Georgia: Restrictions save HOPE

Georgia: Restrictions save HOPE

June 19th, 2009 by Adam Crisp in Georgia

Staff Photo by Tim Barber Melanie Arnold, sales associate at On The Run convienence store in Chickamauga, exchanges a scratch-off ticket for a free ticket on Tuesday.

Staff Photo by Tim Barber Melanie Arnold, sales associate...

Three years ago, when it seemed Georgia's HOPE scholarship was headed to a shortfall, leaders there capped the number of hours they would fund and provided stiffer requirements for getting the scholarship.

A year ago, Tennessee made it easier to get a HOPE scholarship, and now the program is sitting on the edge of a $10 million shortfall, officials report.

For the first time in the Tennessee lottery's five-year existence, spending on HOPE scholarships and the state's pre-K program outpaced lottery profits.

"This is really a unique situation. All this time, the lottery has been running in a posture where it grew in profits every year," said state Sen. Andy Berke, D-Chattanooga.

But it's nothing new for Georgia, where the education lottery has been paying students' college education since 1993.

"Three or four years ago, we had to address some of the problems with the requirements .. and eliminate some of the gaming of the system," said State Sen. Jack Hill, R-Reidsville, Ga., who was chairman of the state's higher education committee and now is chairman of the budget-writing appropriations committee.

For the lottery's 16-year history, Sen. Hill listed more than half a dozen tweaks that made HOPE scholarships harder to obtain and keep. Some fixes, such as capping the number of college credit hours for which HOPE would pay, eliminated students from getting multiple degrees off one HOPE scholarship.

Other changes made uniform the statewide GPA required to get and keep the scholarship.

"We have had all sorts of efforts to streamline it, to be sure we are focusing on (a), truly eligible students, and (b), those who are truly staying eligible," Sen. Hill said.


Tennessee lottery officials are blaming their earnings slowdown on two things.

"The economy is an obvious reason. Another is the lack of a $250 (million) to $300 million Powerball jackpot," said Jim Hill, chairman of the board of the Tennessee Education Lottery.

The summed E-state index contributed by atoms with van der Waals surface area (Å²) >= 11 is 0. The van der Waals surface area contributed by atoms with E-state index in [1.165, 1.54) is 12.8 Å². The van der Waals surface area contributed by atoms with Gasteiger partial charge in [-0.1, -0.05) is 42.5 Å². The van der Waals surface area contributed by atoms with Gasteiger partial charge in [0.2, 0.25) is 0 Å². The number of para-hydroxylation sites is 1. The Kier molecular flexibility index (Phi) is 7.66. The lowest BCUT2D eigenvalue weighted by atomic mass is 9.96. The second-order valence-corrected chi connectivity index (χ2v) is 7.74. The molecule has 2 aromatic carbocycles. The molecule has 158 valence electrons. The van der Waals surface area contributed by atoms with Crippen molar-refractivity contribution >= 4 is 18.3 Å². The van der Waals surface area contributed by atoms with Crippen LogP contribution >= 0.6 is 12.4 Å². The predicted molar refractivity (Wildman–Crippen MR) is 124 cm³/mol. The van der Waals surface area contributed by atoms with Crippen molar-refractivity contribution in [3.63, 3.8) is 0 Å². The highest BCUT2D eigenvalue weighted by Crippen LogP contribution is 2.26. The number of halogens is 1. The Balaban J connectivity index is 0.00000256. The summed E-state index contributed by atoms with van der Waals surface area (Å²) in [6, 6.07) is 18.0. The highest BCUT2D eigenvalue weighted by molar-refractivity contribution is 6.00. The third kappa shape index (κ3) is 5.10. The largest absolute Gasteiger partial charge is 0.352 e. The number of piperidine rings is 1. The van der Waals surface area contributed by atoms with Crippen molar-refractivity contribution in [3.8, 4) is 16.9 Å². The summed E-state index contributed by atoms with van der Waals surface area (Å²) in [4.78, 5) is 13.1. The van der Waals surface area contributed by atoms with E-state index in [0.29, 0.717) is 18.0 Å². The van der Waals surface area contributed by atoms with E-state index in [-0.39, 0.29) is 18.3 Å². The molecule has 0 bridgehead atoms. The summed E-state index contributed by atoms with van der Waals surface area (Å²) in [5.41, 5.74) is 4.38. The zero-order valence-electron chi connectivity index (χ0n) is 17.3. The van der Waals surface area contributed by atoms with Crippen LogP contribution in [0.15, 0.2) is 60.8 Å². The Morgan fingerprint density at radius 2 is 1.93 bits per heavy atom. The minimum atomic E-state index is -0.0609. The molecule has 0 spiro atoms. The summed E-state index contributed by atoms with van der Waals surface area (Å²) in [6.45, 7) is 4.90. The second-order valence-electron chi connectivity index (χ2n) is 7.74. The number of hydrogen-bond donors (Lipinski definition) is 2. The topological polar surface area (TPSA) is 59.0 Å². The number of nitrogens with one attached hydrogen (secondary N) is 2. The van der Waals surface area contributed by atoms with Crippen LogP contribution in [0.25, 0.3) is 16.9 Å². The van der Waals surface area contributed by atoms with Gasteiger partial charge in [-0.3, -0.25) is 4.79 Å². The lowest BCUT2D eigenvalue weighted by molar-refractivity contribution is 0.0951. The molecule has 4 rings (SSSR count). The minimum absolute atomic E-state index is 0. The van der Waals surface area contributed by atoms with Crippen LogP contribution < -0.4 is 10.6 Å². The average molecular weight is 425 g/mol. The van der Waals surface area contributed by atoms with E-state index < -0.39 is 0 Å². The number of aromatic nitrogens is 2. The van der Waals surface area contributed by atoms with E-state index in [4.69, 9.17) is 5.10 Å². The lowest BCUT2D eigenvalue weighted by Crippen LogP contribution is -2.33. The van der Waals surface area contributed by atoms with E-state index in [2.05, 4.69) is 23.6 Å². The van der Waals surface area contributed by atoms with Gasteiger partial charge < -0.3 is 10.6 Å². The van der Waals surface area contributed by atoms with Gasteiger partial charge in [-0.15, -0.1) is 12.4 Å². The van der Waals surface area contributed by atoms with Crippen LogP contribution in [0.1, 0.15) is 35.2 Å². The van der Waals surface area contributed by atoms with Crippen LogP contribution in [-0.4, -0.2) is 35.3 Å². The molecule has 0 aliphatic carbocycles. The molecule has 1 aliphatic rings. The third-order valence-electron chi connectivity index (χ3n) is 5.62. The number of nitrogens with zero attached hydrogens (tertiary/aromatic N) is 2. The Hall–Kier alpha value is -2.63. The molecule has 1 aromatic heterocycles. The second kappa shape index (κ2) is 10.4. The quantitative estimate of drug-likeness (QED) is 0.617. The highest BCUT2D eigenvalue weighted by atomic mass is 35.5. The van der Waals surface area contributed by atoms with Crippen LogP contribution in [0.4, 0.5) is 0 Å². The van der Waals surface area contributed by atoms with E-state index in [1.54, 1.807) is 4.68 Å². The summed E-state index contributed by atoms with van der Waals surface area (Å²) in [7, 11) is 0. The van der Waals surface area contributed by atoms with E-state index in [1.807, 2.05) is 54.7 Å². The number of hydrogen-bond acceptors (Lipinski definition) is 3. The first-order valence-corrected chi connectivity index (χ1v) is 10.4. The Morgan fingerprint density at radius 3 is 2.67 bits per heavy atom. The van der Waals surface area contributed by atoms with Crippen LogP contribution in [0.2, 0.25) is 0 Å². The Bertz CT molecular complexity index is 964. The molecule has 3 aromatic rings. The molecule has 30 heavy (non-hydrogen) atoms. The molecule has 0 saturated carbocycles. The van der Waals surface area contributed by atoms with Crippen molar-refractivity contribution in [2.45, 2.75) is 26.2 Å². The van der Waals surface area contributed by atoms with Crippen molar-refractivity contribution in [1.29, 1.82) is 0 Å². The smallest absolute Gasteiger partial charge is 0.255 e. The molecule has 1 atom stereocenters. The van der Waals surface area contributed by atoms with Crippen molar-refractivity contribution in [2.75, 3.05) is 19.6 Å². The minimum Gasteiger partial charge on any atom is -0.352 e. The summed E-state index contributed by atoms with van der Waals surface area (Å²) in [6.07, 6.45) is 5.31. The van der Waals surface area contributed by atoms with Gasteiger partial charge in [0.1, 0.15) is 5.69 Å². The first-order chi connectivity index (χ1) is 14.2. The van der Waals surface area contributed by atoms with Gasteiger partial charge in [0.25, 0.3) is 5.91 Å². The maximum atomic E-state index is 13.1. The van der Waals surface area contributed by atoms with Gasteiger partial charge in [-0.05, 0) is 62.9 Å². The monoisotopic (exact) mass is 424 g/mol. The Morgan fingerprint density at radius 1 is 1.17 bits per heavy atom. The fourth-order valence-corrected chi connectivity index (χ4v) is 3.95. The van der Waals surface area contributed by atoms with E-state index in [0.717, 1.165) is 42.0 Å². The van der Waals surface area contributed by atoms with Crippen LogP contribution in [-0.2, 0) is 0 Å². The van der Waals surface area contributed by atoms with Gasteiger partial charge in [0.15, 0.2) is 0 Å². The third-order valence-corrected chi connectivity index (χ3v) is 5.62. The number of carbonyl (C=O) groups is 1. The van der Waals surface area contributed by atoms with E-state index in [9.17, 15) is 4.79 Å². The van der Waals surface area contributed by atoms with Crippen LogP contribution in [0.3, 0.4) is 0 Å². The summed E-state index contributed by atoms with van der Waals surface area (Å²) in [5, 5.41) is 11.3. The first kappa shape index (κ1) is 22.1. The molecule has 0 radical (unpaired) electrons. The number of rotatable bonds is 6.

Kym Gerlock, the Tennessee lottery's spokeswoman, agreed that smaller Powerball winnings are the cause.

"We attribute this to a slowdown in Powerball sales due to a fiscal year whereby we have not experienced a $300 million-plus Powerball jackpot," she said.

Georgia doesn't participate in Powerball. Its big game is MegaMillions, and jackpots for that game did reach the $200-million range in March. MegaMillions is played in 12 states. Powerball is played in 30 states, Washington, D.C., and the U.S. Virgin Islands.

High gas prices last year also forced many to stay away from convenience stores, which hurt sales, lottery officials said.

Georgia's overall sales are up about $136 million compared to this time last year, records show.

In January, Tennessee lottery sales were down about 2 percent. Over the first three quarters of this fiscal year, the lottery sent about $197 million to the state to fund education, but the state paid out $228 million in scholarships, records show.


Tennessee finance officials plan to dip into lottery reserve funds to the tune of about $10 million just to pay for the HOPE scholarships already promised for this year.

In his budget proposal this year, Gov. Phil Bredesen proposed moving $22 million in funding from the lottery due to shortfalls and making it a recurring, or ongoing, appropriation from the general fund. Senate Republicans last week made it a one-time appropriation from the general fund.

Legislators could act, as Georgia has, to make it harder to get a scholarship, but legislators said they'd prefer to wait and see if the lottery again grows its profits next year before making changes.

"We really have to give it some time," Sen. Berke said.

The profits downgrade comes a year after the legislature made it easier than ever to continue to receive a HOPE scholarship in Tennessee. Legislators voted last year to lower the GPA required to keep the scholarship once attending.

Tennessee students now must have a 2.75 GPA after 48 semester credit hours and a cumulative 3.0 GPA in subsequent years to keep their HOPE scholarships. Before, students had to keep a 3.0 all four years, which caused many students to lose the funding quickly.

Georgia students must have a "B" average to obtain a scholarship when graduating high school. All HOPE Scholarship recipients must have a grade point average of at least a 3.0 at the end of every spring term in order to continue their eligibility.